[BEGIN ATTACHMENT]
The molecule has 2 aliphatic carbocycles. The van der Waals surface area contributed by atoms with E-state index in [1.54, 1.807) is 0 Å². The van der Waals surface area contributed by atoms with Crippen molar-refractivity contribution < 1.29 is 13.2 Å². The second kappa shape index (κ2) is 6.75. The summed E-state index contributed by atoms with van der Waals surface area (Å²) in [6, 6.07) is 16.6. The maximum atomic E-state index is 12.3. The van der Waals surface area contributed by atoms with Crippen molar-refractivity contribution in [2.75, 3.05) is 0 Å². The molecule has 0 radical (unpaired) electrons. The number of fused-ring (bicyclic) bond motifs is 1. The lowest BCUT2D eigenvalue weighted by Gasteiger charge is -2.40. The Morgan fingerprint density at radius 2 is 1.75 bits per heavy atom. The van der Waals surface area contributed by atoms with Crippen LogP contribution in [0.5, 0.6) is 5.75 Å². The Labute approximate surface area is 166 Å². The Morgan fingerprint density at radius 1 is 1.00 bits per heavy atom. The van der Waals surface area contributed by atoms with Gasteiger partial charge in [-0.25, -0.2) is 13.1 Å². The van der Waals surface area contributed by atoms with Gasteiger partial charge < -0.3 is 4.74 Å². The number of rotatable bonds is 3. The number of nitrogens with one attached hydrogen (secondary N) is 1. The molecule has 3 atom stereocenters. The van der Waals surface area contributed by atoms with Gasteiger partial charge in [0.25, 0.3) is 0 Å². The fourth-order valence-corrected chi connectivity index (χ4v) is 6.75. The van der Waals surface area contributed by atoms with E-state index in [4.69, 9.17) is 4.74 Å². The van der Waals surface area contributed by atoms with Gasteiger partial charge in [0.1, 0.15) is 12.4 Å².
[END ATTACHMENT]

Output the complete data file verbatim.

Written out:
The molecule has 2 aliphatic carbocycles. The van der Waals surface area contributed by atoms with E-state index in [1.54, 1.807) is 0 Å². The van der Waals surface area contributed by atoms with Crippen molar-refractivity contribution < 1.29 is 13.2 Å². The second kappa shape index (κ2) is 6.75. The summed E-state index contributed by atoms with van der Waals surface area (Å²) in [6, 6.07) is 16.6. The maximum atomic E-state index is 12.3. The van der Waals surface area contributed by atoms with Crippen molar-refractivity contribution in [2.75, 3.05) is 0 Å². The molecule has 0 radical (unpaired) electrons. The number of fused-ring (bicyclic) bond motifs is 1. The lowest BCUT2D eigenvalue weighted by Gasteiger charge is -2.40. The Morgan fingerprint density at radius 2 is 1.75 bits per heavy atom. The van der Waals surface area contributed by atoms with Crippen LogP contribution in [0.5, 0.6) is 5.75 Å². The Labute approximate surface area is 166 Å². The Morgan fingerprint density at radius 1 is 1.00 bits per heavy atom. The van der Waals surface area contributed by atoms with Gasteiger partial charge in [-0.25, -0.2) is 13.1 Å². The van der Waals surface area contributed by atoms with Gasteiger partial charge < -0.3 is 4.74 Å². The number of rotatable bonds is 3. The number of nitrogens with one attached hydrogen (secondary N) is 1. The molecule has 3 atom stereocenters. The van der Waals surface area contributed by atoms with Gasteiger partial charge in [0.25, 0.3) is 0 Å². The fourth-order valence-corrected chi connectivity index (χ4v) is 6.75. The van der Waals surface area contributed by atoms with E-state index in [4.69, 9.17) is 4.74 Å². The van der Waals surface area contributed by atoms with Gasteiger partial charge in [0.1, 0.15) is 12.4 Å².